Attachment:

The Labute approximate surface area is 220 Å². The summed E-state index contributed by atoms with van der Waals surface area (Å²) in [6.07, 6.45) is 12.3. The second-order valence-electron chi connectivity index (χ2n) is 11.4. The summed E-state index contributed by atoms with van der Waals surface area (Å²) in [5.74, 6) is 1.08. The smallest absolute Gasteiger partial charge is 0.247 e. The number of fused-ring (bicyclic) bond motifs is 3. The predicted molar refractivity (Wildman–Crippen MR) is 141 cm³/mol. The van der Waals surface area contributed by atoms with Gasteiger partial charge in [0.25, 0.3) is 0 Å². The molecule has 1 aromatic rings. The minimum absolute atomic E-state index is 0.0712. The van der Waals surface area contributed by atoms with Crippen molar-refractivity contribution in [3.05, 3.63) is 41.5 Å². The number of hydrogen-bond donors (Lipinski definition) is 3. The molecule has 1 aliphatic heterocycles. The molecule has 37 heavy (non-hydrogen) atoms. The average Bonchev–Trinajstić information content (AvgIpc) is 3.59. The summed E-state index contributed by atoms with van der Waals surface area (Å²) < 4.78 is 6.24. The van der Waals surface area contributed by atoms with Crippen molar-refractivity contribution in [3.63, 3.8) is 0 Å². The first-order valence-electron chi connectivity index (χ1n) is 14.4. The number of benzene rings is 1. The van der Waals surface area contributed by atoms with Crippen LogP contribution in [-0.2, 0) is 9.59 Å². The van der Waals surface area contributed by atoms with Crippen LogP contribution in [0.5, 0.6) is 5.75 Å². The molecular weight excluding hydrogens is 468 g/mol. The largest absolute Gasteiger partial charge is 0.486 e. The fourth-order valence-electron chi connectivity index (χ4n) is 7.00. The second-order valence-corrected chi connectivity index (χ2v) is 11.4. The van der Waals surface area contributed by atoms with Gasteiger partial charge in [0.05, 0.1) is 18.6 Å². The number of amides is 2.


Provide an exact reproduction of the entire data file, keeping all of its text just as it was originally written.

The Labute approximate surface area is 220 Å². The summed E-state index contributed by atoms with van der Waals surface area (Å²) in [6.07, 6.45) is 12.3. The second-order valence-electron chi connectivity index (χ2n) is 11.4. The summed E-state index contributed by atoms with van der Waals surface area (Å²) in [5.74, 6) is 1.08. The smallest absolute Gasteiger partial charge is 0.247 e. The number of fused-ring (bicyclic) bond motifs is 3. The predicted molar refractivity (Wildman–Crippen MR) is 141 cm³/mol. The van der Waals surface area contributed by atoms with Gasteiger partial charge in [0.25, 0.3) is 0 Å². The molecule has 1 aromatic rings. The minimum absolute atomic E-state index is 0.0712. The van der Waals surface area contributed by atoms with Crippen molar-refractivity contribution in [3.05, 3.63) is 41.5 Å². The number of hydrogen-bond donors (Lipinski definition) is 3. The molecule has 1 aliphatic heterocycles. The molecule has 37 heavy (non-hydrogen) atoms. The average Bonchev–Trinajstić information content (AvgIpc) is 3.59. The summed E-state index contributed by atoms with van der Waals surface area (Å²) < 4.78 is 6.24. The van der Waals surface area contributed by atoms with Crippen molar-refractivity contribution in [3.63, 3.8) is 0 Å². The first-order valence-electron chi connectivity index (χ1n) is 14.4. The number of benzene rings is 1. The van der Waals surface area contributed by atoms with Crippen LogP contribution in [-0.2, 0) is 9.59 Å². The van der Waals surface area contributed by atoms with Crippen LogP contribution in [0.5, 0.6) is 5.75 Å². The molecular weight excluding hydrogens is 468 g/mol. The largest absolute Gasteiger partial charge is 0.486 e. The fourth-order valence-electron chi connectivity index (χ4n) is 7.00. The second-order valence-corrected chi connectivity index (χ2v) is 11.4. The van der Waals surface area contributed by atoms with Gasteiger partial charge in [0.05, 0.1) is 18.6 Å². The number of amides is 2.